Hootsuite, whose mascot is this owl, is one of the applications you can use to manage social media updates. (Creative Commons licensed from Flickr user Kris Krug. )

On Small Business is introducing a new feature in which young entrepreneurs will answer common questions about small business owners’ social media needs. The following answers are provided by the Young Entrepreneur Council (YEC), an invite-only nonprofit organization comprised of young entrepreneurs. The YEC promotes entrepreneurship as a solution to unemployment and underemployment and provides entrepreneurs with access to tools, mentorship and resources that support each stage of their business’s development and growth.

Q: What application do you use to manage your social media updates?

Eric Bahn, founder of Beat the GMAT:

My company, Beat The GMAT, curates an active social media presence on Twitter, Facebook, LinkedIn, BusinessWeek Exchange and a few others.  The problem is that we haven’t found a single application that can help us manage updates across our huge portfolio of social media services. 

That said, we do use some tools to help us manage our Twitter presence: TweetDeck and HootSuite.

I usually have TweetDeck running on my desktop all the time.  I enjoy the ability to customize the interface to see mentions, direct mentions and relevant news updates all in one view.  However, it’s still not a good way to effectively view all updates coming in — literally thousands of updates are fed to me each day on TweetDeck, and this tool does not make it easy to see the news coming in chronologically (especially if a big event happens and a flood of tweets comes through within seconds of each other).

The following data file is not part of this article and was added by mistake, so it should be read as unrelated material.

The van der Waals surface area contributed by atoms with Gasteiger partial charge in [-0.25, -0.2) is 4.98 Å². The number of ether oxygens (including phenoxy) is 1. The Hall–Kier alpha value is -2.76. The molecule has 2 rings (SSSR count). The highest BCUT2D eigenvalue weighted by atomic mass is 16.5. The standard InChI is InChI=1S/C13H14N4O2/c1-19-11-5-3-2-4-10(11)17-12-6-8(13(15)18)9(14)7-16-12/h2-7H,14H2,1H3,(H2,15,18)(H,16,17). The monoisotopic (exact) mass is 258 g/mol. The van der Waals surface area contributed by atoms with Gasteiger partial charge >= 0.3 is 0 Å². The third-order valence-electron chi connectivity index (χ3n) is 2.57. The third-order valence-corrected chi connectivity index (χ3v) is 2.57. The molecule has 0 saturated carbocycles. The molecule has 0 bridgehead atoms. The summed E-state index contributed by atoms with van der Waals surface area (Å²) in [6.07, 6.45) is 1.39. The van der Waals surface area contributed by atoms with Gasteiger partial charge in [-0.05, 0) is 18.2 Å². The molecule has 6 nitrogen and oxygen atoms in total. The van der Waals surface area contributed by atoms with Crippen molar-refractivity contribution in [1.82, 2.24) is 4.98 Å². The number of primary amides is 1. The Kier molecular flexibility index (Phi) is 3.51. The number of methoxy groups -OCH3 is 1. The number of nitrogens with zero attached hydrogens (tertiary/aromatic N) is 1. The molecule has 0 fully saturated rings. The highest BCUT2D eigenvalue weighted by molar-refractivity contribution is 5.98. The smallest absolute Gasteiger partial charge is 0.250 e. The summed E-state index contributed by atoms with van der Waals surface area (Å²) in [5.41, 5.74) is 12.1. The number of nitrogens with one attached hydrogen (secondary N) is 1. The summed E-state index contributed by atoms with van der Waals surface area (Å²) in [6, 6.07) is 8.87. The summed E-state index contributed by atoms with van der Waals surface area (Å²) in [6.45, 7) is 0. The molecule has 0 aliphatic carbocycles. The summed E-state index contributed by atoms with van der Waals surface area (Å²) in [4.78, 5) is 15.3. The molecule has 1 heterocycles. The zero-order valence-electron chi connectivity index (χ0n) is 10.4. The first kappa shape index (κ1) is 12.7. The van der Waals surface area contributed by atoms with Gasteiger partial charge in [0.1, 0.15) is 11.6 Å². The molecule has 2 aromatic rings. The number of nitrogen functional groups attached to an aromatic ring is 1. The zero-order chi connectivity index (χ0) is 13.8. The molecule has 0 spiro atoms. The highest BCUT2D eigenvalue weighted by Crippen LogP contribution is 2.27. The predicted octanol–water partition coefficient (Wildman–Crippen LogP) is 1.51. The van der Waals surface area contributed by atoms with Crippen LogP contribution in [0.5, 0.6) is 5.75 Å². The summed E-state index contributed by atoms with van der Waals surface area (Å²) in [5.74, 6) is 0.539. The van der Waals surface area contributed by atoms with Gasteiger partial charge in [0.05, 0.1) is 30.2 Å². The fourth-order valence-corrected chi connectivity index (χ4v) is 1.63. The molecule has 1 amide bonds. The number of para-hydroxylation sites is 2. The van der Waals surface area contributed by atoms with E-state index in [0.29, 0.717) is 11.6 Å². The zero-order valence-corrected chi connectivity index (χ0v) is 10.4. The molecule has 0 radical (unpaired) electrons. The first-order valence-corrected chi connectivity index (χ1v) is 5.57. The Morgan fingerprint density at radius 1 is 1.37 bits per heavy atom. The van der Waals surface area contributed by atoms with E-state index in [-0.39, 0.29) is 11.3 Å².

HootSuite is a great tool to help schedule updates in advance.  There are a lot of times where my company will host an event at a specific time, and it’s nice to leverage Twitter to drive traffic at the last minute.  HootSuite has an easy interface to pump in tweets in advance and to schedule them for release at specific dates/times.  Other than solving for scheduling tweets though, I don’t find this tool to be as useful in monitoring tweets throughout the day.  TweetDeck has a nicer interface for customization and viewing, in my opinion.

Generally, I think that the social media tools in the market today are too focused on a select few services (Twitter and Facebook mainly).  There is still a big opportunity for entrepreneurs out there to create a single application that rationalizes a company’s presence across the entire ecosystem of social media — and I will be the first to pay money for such a service!

Stephanie Kaplan, co-founder and CEO of HerCampus:

We use Hootsuite to schedule our social media posts on Facebook and Twitter for Her Campus during non-work hours. Hootsuite is great because it allows us to manage all of our accounts across different platforms in one interface.  It also makes it easy to keep track of interactions on Twitter so we can stay plugged in and responsive to our fans and followers.  One of the only issues we have with Hootsuite is that it doesn't let you attach images to pre-scheduled Facebook posts and we find that image-heavy social media content is often very effective with our audience.


Jake Kloberdanz, founder and CEO of ONEHOPEWine:

Our director of online, Mike Weber,  has used Tweetdeck and Hootsuite. I believe he prefers Tweetdeck.  He seems to come across new applications all the time.